Every year since 1999 Forbes magazine has produced a list called the Celebrity 100, which purports "to list the 100 most powerful celebrities of the year" within the USA. The list is based on entertainment-related earnings plus media visibility (exposure in print, television, radio, and online). The current list was released in May 2012 (see The World's Most Powerful Celebrities).
The 2012 list generated plenty of negative comments around the web, typified by this one from the Huffington Post: "Looking at the list and the various artists' rankings in the five categories used to determine their placement, there's a sense that the actual positions are more arbitrary than usual. For example, Jennifer Lopez is #1 despite not ranking inside the top 10 in any of the categories (and is as low as #30 in money, #22 in press rank and #19 in social), while both Lady Gaga [Stefani Germanotta] and Justin Bieber earned top 10 placements in all of them except the Money Rank, the top tier of which is dominated by multimedia moguls like Oprah Winfrey".
|Forbes' Celebrity 100, top three.|
Forbes lists the five categories (designed to measure "earnings and fame") as follows, along with the data sources they used:
- Money Rank — talk to industry insiders to come up with an estimate of earnings
- TV / Radio Rank — use Lexis / Nexis to find out how many times each star was mentioned on television and on the radio
- Press Rank — print media mentions come from Factiva
- Web Rank — measured using Google blogs
- Social Rank — count of Twitter followers and Facebook fans.
The following criticism appears among the comments on the Forbes blog page: "I’m not sure what your algorithm is based on, but it’s clearly not the rankings you provided, given that Beiber and GaGa tie or outrank J-Lo in every category, and Oprah beats her in all but one category and made more than three times as much $. Seems odd ..." Indeed, both Rihanna Fenty and Beyoncé Knowles also out-ranked Lopez in four of the five categories, and yet Beyoncé was ranked only 16th and Rihanna 4th.
In reply to the criticisms, Dorothy Pomerantz (the Forbes editor in charge of the list), noted: "The thing that doesn't show up on the celebrity profiles is magazine covers, and it counts for a lot ... We comb through dozens of magazines from the past 12 months to count how many times each star appeared on covers." This comment generated the response: "to leave magazine covers out when it supposingly 'counts for a lot' is crazy, and nonetheless it still seems weird Lopez could come out on top."
To quantify whether the rankings are indeed 'crazy' or not, we can use a network as a useful means of exploratory data analysis. As usual, I have used the manhattan distance and a neighbor-net network, but this time I have applied them to the rankings for each of the five celebrity-status categories, as listed by Forbes. If the final ranking in the overall Celebrity 100 list really is based on a pooling of the rankings for the five individual categories, then there should be a simple pattern in the resulting network, with similarly ranked celebrities appearing near each other in the graph. That is, people who are closely connected in the network are similar to each other based on their category rankings, and those who are further apart are progressively more different from each other.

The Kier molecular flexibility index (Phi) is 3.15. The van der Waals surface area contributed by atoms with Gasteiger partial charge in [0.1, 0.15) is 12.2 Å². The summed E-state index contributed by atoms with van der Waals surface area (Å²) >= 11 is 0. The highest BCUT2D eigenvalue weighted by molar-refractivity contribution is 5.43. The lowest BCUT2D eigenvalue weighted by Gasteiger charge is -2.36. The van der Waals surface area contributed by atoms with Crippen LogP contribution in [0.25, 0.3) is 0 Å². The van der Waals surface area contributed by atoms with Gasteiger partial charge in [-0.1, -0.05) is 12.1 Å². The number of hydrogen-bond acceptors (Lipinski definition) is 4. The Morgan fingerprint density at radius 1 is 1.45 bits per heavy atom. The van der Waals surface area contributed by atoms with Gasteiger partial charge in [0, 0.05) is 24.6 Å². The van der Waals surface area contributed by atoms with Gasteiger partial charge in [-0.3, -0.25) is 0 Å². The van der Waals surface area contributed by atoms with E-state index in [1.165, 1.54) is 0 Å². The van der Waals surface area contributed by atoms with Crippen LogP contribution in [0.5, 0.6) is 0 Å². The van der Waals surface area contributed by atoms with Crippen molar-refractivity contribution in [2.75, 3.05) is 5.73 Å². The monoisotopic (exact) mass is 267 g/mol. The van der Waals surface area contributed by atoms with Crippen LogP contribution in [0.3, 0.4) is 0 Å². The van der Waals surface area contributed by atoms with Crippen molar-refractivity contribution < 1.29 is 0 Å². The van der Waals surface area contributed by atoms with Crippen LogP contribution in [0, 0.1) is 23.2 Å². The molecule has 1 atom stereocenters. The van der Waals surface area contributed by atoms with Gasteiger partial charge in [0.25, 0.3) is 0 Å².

|The neighbor-net graph of the people in the Forbes Celebrity 100,|
labelled according to their ranking.
However, this is blatantly not the case. To highlight this fact, I have coloured the top ten celebrities in red and the bottom ten in purple on the network. While it is true that the red numbers are down at the bottom of the graph and the purple ones are at the top, thus forming a pattern of sorts, the different colours are clearly not clustered together (the red form two separate groups rather than one, and so do the purple). So, it is not just the Lopez ranking that is screwy — a lot of the ranks appear to be fairly arbitrary.
If we look at some specific examples, the people at rank 16 (Beyoncé Knowles) and rank 24 (Adele Adkins) are clustered in the network with those people with ranks 1-8, while the people with ranks 9 and 10 are far away from 1-8. This means that, given their performance on the individual criteria, Beyoncé and Adele should be in the top ten on the Celebrity 100 list, and yet Forbes has them ranked as 16 and 24. Why? Surely their magazine-cover performance cannot have affected them that severely.
Alternatively, neither Britney Spears (ranked 6) nor Tom Cruise (ranked 9) made it into the top ten on any category, and yet the are both ranked in there, whereas everyone else ranked inside the top 16 made the top ten in at least one category.
As other examples, we can note that rank 48 is near ranks 9 and 10 in the network while rank 49 is near ranks 98 and 99; and rank 83 is next to rank 22 (near the bottom of the graph) while 26 is next to 81 (near the top)!
The Forbes so-called 'algorithm' must be a sight to behold, because it produces an outcome that is not quite random but nevertheless does a very creditable imitation of it. I think that we can safely say that there is more than 'magazine covers' involved in these ranking discrepancies.
A much more reasonable top dozen, based on the graph, would be the people ranked 1–8, 11, 15, 16 and 24. These are, in alphabetical order:
- Adele Adkins
- Justin Bieber
- Rihanna Fenty
- Stefani Germanotta
- LeBron James
- Kim Kardashian
- Beyoncé Knowles
- Jennifer Lopez
- Katy Perry
- Britney Spears
- Taylor Swift
- Oprah Winfrey
There are some other things that we can learn from an analysis of the Celebrity 100 list, but they have nothing to do with networks, so I will not cover them here. (I have now covered them in this later blog post: Non-randomness in Forbes' Celebrity 100 ranking.)